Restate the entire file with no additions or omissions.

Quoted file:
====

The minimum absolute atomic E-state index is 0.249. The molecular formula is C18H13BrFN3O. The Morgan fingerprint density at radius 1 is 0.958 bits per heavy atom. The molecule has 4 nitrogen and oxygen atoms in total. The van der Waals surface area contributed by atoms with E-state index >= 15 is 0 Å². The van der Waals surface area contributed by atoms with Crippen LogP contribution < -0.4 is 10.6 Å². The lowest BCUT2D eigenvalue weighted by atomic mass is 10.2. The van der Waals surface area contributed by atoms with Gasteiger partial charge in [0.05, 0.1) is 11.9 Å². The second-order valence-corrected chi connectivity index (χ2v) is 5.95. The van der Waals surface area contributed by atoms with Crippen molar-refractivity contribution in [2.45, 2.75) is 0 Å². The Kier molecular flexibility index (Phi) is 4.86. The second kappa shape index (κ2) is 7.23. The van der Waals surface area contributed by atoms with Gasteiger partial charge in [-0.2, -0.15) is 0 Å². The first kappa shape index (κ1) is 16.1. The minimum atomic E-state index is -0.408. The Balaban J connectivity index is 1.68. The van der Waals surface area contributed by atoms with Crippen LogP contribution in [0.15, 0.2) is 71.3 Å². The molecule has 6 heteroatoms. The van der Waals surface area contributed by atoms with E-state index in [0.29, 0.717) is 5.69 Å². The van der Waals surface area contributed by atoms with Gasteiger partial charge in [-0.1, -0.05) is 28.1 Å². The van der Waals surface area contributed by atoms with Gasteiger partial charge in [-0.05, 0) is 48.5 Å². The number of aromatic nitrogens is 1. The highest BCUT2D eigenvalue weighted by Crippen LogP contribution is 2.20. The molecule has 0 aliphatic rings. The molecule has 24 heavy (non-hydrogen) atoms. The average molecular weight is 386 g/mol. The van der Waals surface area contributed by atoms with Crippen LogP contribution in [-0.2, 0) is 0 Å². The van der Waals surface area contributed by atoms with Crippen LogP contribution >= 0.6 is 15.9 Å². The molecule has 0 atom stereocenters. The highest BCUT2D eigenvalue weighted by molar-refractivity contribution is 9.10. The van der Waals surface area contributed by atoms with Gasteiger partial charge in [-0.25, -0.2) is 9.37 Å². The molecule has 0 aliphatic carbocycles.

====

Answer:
The minimum absolute atomic E-state index is 0.249. The molecular formula is C18H13BrFN3O. The Morgan fingerprint density at radius 1 is 0.958 bits per heavy atom. The molecule has 4 nitrogen and oxygen atoms in total. The van der Waals surface area contributed by atoms with E-state index >= 15 is 0 Å². The van der Waals surface area contributed by atoms with Crippen LogP contribution < -0.4 is 10.6 Å². The lowest BCUT2D eigenvalue weighted by atomic mass is 10.2. The van der Waals surface area contributed by atoms with Gasteiger partial charge in [0.05, 0.1) is 11.9 Å². The second-order valence-corrected chi connectivity index (χ2v) is 5.95. The van der Waals surface area contributed by atoms with Crippen molar-refractivity contribution in [2.45, 2.75) is 0 Å². The Kier molecular flexibility index (Phi) is 4.86. The second kappa shape index (κ2) is 7.23. The van der Waals surface area contributed by atoms with Gasteiger partial charge in [-0.2, -0.15) is 0 Å². The first kappa shape index (κ1) is 16.1. The minimum atomic E-state index is -0.408. The Balaban J connectivity index is 1.68. The van der Waals surface area contributed by atoms with Crippen LogP contribution in [0.15, 0.2) is 71.3 Å². The molecule has 6 heteroatoms. The van der Waals surface area contributed by atoms with E-state index in [0.29, 0.717) is 5.69 Å². The van der Waals surface area contributed by atoms with Gasteiger partial charge in [-0.1, -0.05) is 28.1 Å². The van der Waals surface area contributed by atoms with Gasteiger partial charge in [-0.05, 0) is 48.5 Å². The number of aromatic nitrogens is 1. The highest BCUT2D eigenvalue weighted by Crippen LogP contribution is 2.20. The molecule has 0 aliphatic rings. The molecule has 24 heavy (non-hydrogen) atoms. The average molecular weight is 386 g/mol. The van der Waals surface area contributed by atoms with Crippen LogP contribution in [-0.2, 0) is 0 Å². The van der Waals surface area contributed by atoms with Crippen LogP contribution >= 0.6 is 15.9 Å². The molecule has 0 atom stereocenters. The highest BCUT2D eigenvalue weighted by molar-refractivity contribution is 9.10. The van der Waals surface area contributed by atoms with Gasteiger partial charge in [-0.25, -0.2) is 9.37 Å². The molecule has 0 aliphatic carbocycles.